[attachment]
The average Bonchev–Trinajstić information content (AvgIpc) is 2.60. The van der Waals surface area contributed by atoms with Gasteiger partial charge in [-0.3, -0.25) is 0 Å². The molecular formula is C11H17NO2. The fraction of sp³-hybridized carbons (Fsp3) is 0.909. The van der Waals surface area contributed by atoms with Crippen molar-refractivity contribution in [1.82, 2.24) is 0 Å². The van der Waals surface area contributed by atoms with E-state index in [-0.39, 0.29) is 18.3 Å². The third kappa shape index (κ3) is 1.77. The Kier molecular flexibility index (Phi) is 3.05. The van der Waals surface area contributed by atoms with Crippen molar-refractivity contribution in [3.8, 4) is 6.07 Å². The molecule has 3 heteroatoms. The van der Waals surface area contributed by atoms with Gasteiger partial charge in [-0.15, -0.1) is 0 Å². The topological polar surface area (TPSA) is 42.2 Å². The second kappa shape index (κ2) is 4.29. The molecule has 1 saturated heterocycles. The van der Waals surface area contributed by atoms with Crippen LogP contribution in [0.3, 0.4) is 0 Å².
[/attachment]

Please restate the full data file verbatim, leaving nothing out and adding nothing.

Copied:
The average Bonchev–Trinajstić information content (AvgIpc) is 2.60. The van der Waals surface area contributed by atoms with Gasteiger partial charge in [-0.3, -0.25) is 0 Å². The molecular formula is C11H17NO2. The fraction of sp³-hybridized carbons (Fsp3) is 0.909. The van der Waals surface area contributed by atoms with Crippen molar-refractivity contribution in [1.82, 2.24) is 0 Å². The van der Waals surface area contributed by atoms with E-state index in [-0.39, 0.29) is 18.3 Å². The third kappa shape index (κ3) is 1.77. The Kier molecular flexibility index (Phi) is 3.05. The van der Waals surface area contributed by atoms with Crippen molar-refractivity contribution in [3.8, 4) is 6.07 Å². The molecule has 3 heteroatoms. The van der Waals surface area contributed by atoms with Gasteiger partial charge in [-0.15, -0.1) is 0 Å². The topological polar surface area (TPSA) is 42.2 Å². The second kappa shape index (κ2) is 4.29. The molecule has 1 saturated heterocycles. The van der Waals surface area contributed by atoms with Crippen LogP contribution in [0.3, 0.4) is 0 Å².